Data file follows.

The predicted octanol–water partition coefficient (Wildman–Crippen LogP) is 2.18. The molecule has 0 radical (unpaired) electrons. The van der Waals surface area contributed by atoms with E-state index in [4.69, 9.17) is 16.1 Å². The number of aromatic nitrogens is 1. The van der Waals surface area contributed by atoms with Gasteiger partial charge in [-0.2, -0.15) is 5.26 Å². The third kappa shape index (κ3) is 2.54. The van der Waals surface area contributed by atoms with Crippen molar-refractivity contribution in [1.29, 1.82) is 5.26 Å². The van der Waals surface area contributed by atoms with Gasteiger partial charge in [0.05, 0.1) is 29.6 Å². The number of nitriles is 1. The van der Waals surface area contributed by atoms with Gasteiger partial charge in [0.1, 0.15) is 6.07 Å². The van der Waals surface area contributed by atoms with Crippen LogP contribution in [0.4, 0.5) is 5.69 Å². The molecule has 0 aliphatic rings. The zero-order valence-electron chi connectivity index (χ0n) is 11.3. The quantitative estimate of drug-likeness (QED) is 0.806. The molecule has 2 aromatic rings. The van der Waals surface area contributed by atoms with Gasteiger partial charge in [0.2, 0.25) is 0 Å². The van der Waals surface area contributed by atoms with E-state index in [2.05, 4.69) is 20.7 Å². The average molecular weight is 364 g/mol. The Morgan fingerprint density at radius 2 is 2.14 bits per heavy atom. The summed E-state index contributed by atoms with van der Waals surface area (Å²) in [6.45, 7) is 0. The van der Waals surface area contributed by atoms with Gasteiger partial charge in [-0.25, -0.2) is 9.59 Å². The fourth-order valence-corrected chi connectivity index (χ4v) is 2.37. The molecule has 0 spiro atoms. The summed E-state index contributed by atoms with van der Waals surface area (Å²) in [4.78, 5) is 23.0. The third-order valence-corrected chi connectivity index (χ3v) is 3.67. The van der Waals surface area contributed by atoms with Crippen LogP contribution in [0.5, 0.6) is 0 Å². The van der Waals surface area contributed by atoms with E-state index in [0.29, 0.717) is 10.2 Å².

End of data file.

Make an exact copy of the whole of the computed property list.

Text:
The predicted octanol–water partition coefficient (Wildman–Crippen LogP) is 2.18. The molecule has 0 radical (unpaired) electrons. The van der Waals surface area contributed by atoms with E-state index in [4.69, 9.17) is 16.1 Å². The number of aromatic nitrogens is 1. The van der Waals surface area contributed by atoms with Gasteiger partial charge in [-0.2, -0.15) is 5.26 Å². The third kappa shape index (κ3) is 2.54. The van der Waals surface area contributed by atoms with Crippen molar-refractivity contribution in [1.29, 1.82) is 5.26 Å². The van der Waals surface area contributed by atoms with Gasteiger partial charge in [0.05, 0.1) is 29.6 Å². The number of nitriles is 1. The van der Waals surface area contributed by atoms with Gasteiger partial charge in [0.1, 0.15) is 6.07 Å². The van der Waals surface area contributed by atoms with Crippen LogP contribution in [0.4, 0.5) is 5.69 Å². The molecule has 0 aliphatic rings. The zero-order valence-electron chi connectivity index (χ0n) is 11.3. The quantitative estimate of drug-likeness (QED) is 0.806. The molecule has 2 aromatic rings. The van der Waals surface area contributed by atoms with Gasteiger partial charge in [0.2, 0.25) is 0 Å². The van der Waals surface area contributed by atoms with E-state index in [2.05, 4.69) is 20.7 Å². The average molecular weight is 364 g/mol. The Morgan fingerprint density at radius 2 is 2.14 bits per heavy atom. The summed E-state index contributed by atoms with van der Waals surface area (Å²) in [6.45, 7) is 0. The van der Waals surface area contributed by atoms with Gasteiger partial charge in [-0.25, -0.2) is 9.59 Å². The fourth-order valence-corrected chi connectivity index (χ4v) is 2.37. The molecule has 0 spiro atoms. The summed E-state index contributed by atoms with van der Waals surface area (Å²) in [4.78, 5) is 23.0. The third-order valence-corrected chi connectivity index (χ3v) is 3.67. The van der Waals surface area contributed by atoms with Crippen LogP contribution in [0.5, 0.6) is 0 Å². The van der Waals surface area contributed by atoms with E-state index in [0.29, 0.717) is 10.2 Å².